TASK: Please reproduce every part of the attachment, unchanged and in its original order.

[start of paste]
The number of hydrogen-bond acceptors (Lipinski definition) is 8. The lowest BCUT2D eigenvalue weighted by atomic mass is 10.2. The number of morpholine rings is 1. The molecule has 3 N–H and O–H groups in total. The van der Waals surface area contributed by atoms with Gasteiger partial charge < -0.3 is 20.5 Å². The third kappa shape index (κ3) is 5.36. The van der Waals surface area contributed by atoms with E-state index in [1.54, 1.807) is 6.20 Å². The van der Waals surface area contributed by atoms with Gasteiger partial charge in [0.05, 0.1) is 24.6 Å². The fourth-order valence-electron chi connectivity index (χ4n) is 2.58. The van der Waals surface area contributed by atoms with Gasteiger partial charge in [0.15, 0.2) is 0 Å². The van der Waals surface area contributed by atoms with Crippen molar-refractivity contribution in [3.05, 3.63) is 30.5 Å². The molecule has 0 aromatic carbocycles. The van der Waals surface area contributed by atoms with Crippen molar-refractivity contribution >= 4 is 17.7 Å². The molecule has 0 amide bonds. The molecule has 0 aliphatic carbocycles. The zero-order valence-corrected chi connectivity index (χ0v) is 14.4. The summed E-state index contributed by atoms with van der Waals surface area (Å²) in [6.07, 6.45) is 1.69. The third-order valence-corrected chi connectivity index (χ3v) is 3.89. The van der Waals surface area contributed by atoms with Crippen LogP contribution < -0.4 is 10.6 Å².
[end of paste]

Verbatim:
The number of hydrogen-bond acceptors (Lipinski definition) is 8. The lowest BCUT2D eigenvalue weighted by atomic mass is 10.2. The number of morpholine rings is 1. The molecule has 3 N–H and O–H groups in total. The van der Waals surface area contributed by atoms with Gasteiger partial charge < -0.3 is 20.5 Å². The third kappa shape index (κ3) is 5.36. The van der Waals surface area contributed by atoms with E-state index in [1.54, 1.807) is 6.20 Å². The van der Waals surface area contributed by atoms with Gasteiger partial charge in [0.05, 0.1) is 24.6 Å². The fourth-order valence-electron chi connectivity index (χ4n) is 2.58. The van der Waals surface area contributed by atoms with Gasteiger partial charge in [0.15, 0.2) is 0 Å². The van der Waals surface area contributed by atoms with Crippen molar-refractivity contribution in [3.05, 3.63) is 30.5 Å². The molecule has 0 aromatic carbocycles. The van der Waals surface area contributed by atoms with Crippen molar-refractivity contribution >= 4 is 17.7 Å². The molecule has 0 amide bonds. The molecule has 0 aliphatic carbocycles. The zero-order valence-corrected chi connectivity index (χ0v) is 14.4. The summed E-state index contributed by atoms with van der Waals surface area (Å²) in [6.07, 6.45) is 1.69. The third-order valence-corrected chi connectivity index (χ3v) is 3.89. The van der Waals surface area contributed by atoms with Crippen LogP contribution < -0.4 is 10.6 Å².